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Date Permissions Signed


Date of Award


Document Type

Masters Thesis

Degree Name

Master of Arts (MA)



First Advisor

Stevenson, Joan C.

Second Advisor

Hammond, Joyce D., 1950-

Third Advisor

Everson, Phillip Mark


Experiencing stress in the work environment is common for most occupations, and some occupations experience more work-related stress than others. Environmental factors including lighting, temperature, air quality and noise, can affect workers' stress levels in subtle ways often overlooked during typical workrelated stress evaluations. The present study examines the relationship between these environmental factors and their effects on the stress levels of corrections officers. Survey respondents (N=45) evaluated two correctional facilities in the Pacific Northwest for environmental quality and the incidence of Sick Building Syndrome (SBS) symptoms such as headache, fatigue, nausea, lethargy and other health-related issues. Baseline environmental measurements and facility environmental standards were compared with survey results to evaluate officers' experience of stress from the workplace environment. Results indicate that environmental factors may affect officers' stress levels and their experience of SBS symptoms to a greater degree than is currently discussed in the literature. Future studies should attempt to further refine these relationships, as a better understanding of them will help correctional administrators decrease workplace stress, absenteeism and attrition.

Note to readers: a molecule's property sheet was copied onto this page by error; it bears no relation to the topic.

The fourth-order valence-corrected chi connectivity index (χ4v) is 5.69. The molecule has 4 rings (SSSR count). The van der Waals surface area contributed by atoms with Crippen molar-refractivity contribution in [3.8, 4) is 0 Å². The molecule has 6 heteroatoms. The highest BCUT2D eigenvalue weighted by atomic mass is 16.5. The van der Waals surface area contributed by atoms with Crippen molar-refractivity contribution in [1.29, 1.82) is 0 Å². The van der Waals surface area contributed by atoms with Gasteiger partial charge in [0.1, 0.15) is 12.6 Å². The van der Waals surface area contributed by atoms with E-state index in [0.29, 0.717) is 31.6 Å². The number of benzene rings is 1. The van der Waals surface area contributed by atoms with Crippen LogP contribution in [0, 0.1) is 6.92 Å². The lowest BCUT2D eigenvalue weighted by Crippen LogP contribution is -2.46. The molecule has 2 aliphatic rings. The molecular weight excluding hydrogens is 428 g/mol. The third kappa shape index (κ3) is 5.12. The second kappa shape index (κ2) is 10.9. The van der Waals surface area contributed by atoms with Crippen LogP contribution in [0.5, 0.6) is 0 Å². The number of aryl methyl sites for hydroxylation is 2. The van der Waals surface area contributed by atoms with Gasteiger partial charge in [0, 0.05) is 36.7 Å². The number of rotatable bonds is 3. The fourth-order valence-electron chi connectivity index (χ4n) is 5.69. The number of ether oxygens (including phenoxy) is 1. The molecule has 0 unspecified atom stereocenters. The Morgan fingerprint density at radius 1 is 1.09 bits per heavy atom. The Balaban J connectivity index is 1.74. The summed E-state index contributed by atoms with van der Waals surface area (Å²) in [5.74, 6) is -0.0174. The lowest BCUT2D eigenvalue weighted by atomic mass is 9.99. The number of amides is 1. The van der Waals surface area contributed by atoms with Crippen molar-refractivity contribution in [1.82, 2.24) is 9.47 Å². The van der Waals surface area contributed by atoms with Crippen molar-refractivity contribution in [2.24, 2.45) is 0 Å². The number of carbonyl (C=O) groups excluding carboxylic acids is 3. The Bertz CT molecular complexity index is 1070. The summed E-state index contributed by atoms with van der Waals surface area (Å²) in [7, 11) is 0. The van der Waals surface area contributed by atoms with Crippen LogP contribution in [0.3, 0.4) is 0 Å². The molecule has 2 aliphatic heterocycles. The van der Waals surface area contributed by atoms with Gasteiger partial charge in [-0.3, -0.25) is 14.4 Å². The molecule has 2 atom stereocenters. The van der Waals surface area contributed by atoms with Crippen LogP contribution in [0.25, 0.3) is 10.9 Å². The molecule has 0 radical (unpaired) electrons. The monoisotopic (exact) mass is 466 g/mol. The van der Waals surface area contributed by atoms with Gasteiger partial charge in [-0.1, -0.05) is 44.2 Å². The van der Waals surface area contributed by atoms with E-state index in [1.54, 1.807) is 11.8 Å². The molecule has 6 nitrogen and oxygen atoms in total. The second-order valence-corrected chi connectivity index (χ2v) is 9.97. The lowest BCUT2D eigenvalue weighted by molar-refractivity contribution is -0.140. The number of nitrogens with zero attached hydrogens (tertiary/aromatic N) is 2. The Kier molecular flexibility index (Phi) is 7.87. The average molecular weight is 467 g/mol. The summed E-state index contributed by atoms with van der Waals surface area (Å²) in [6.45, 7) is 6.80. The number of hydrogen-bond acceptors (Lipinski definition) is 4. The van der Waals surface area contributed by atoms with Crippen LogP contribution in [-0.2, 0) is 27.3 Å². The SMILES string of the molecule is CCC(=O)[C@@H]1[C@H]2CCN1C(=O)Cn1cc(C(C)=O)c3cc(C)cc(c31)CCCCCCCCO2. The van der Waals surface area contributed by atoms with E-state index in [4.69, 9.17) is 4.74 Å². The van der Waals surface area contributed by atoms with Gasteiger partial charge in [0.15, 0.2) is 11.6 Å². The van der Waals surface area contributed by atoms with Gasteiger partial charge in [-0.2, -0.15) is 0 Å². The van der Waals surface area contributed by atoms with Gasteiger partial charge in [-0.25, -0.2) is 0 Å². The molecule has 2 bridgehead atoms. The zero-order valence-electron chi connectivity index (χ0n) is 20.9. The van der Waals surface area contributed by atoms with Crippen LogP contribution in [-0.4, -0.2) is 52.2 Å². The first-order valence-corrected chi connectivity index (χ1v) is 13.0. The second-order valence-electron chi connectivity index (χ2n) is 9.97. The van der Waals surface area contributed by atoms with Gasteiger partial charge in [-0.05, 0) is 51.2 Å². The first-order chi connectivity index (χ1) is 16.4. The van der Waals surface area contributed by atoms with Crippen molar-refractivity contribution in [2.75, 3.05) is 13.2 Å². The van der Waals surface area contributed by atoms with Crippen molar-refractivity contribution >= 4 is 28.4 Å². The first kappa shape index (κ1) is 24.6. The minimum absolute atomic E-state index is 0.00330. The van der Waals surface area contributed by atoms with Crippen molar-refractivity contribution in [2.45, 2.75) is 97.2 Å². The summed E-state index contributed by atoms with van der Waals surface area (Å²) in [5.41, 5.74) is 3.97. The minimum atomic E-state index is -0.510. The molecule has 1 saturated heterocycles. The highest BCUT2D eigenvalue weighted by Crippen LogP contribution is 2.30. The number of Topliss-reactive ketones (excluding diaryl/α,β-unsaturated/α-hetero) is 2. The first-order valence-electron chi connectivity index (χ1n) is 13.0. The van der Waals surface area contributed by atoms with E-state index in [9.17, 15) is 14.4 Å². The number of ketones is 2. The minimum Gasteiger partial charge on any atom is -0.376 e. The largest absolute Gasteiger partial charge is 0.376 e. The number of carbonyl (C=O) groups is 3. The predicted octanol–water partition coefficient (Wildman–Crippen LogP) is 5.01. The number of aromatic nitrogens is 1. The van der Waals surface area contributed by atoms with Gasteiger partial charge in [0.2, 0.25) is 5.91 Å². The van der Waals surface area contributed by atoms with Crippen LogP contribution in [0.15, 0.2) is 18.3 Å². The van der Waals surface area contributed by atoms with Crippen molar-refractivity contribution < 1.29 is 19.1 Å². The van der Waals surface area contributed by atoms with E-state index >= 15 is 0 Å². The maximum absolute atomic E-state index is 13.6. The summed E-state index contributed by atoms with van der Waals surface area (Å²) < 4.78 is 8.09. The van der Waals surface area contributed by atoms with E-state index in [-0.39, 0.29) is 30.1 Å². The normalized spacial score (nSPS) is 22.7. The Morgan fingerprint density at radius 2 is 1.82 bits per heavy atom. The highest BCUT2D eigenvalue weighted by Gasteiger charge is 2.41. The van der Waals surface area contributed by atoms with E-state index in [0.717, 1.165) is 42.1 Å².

Correctional personnel--Job stress, Work environment, Work--Environmental aspects, Human engineering, Sick building syndrome


Western Washington University

OCLC Number



masters theses




Copying of this thesis in whole or in part is allowable only for scholarly purposes. It is understood, however, that any copying or publication of this thesis for commercial purposes, or for financial gain, shall not be allowed without the author's written permission.

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